Jobs Grew By 528K in July

Payrolls finally back to pre-pandemic level; unemployment rate drops to 3.5 percent

Roy Maurer By Roy Maurer August 5, 2022

​Employers in the U.S. added 528,000 new jobs in July, surpassing economists' forecasts, according to the latest employment report from the Bureau of Labor Statistics. The unemployment rate ticked down to 3.5 percent, close to what is considered full employment and a half-century low. Labor force participation, however, was lower in July, falling to 62.1 percent, down from 62.2 in June. Average hourly earnings grew 5.2 percent in July from a year earlier, a slight acceleration over the prior month.

Overall employment has finally returned to the pre-pandemic level last seen in February 2020. Gains were broad-based, with the biggest increases reported in professional and business services, leisure and hospitality, and health care.

“Despite ongoing recession threats still looming, we continue to see demand from employers across industries including professional and business services, and retail and hospitality,” said Amy Glaser, senior vice president at workforce solutions company Adecco. “While job growth was pretty widespread, retail and hospitality proved to be particularly strong in terms of job gains. However, employment in hospitality continues to lag behind pre-pandemic levels.”

Julia Pollak, chief economist at ZipRecruiter, noted that upward revisions to employment in May and June combined for 28,000 more jobs in the second quarter than previously thought.  “Job gains remain well above their 2011-2019 pace, when 194,000 payrolls were added per month, on average,” she said.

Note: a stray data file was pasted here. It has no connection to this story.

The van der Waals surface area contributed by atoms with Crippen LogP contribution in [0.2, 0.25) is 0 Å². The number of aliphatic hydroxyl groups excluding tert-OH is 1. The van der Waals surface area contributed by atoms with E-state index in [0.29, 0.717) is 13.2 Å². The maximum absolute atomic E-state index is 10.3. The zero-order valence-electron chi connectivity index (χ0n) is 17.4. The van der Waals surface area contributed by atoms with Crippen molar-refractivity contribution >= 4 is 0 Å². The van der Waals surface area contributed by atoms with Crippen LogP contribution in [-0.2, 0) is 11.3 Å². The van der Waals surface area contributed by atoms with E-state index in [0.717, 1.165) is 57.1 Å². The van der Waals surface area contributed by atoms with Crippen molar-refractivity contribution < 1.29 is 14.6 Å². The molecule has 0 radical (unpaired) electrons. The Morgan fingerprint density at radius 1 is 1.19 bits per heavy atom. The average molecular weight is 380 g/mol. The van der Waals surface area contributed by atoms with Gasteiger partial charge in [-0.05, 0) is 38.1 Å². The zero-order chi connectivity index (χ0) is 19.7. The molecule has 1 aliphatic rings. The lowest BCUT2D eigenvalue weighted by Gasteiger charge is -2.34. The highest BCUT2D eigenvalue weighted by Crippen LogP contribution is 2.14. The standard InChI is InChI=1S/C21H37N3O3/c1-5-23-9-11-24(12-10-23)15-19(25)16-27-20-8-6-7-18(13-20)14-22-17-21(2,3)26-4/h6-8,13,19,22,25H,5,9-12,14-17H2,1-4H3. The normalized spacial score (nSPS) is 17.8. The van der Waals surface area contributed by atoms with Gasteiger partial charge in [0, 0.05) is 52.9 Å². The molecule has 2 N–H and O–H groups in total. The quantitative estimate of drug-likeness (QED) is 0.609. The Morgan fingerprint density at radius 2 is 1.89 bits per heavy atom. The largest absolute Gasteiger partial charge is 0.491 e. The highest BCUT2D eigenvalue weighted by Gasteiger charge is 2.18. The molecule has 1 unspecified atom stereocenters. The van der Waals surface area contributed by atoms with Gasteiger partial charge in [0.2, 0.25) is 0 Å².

Job creation in leisure and hospitality led July with 96,000 new jobs. Professional and business services reported 89,000 jobs added, and health care employers added 70,000 jobs, primarily in health care services, hospitals and nursing facilities. Jobs also grew in government (57,000), construction (32,000), manufacturing (30,000) and retail (21,600).

“Job gains were profound and pervasive,” Pollak said. “Despite the huge slowdown in the housing market and in mortgage applications, employment in the real estate industry was unchanged.”

“With employment gains seen in July, employee retention has now become a priority for many industries,” Glaser said. “What we’re seeing with hiring managers who are beginning to plan their budgets for 2023 is a more data-driven approach, being mindful of the fluctuating nature of the economy and observing trends in the jobs numbers so they don’t overstep in the hiring process, while at the same time ensuring their employees feel valued and are engaged.”

Richard Wahlquist, president and CEO of the American Staffing Association, added that “With nearly two job openings for every unemployed person and labor force participation rates remaining at 40-year lows, our economy continues to grapple with how to address the shortage of qualified talent for in-demand jobs in this country.”

He said policymakers need to recognize the need for action to address the skills gap crisis. “The skills gap crisis is not going away until the public and private sectors come together and make the reskilling and upskilling of workers in this country a top priority,” he remarked.

Labor market benchmarks remain the strongest argument against a looming recession, although a separate government report released last week showed back-to-back quarterly declines in GDP, signaling that the economy meets the technical criteria for a recession. Plus, headwinds from the highest inflation in four decades and rising interest rates may be starting to have an effect. Jobless claims have been steadily edging higher this year, and some companies have announced hiring freezes or layoffs in recent weeks.



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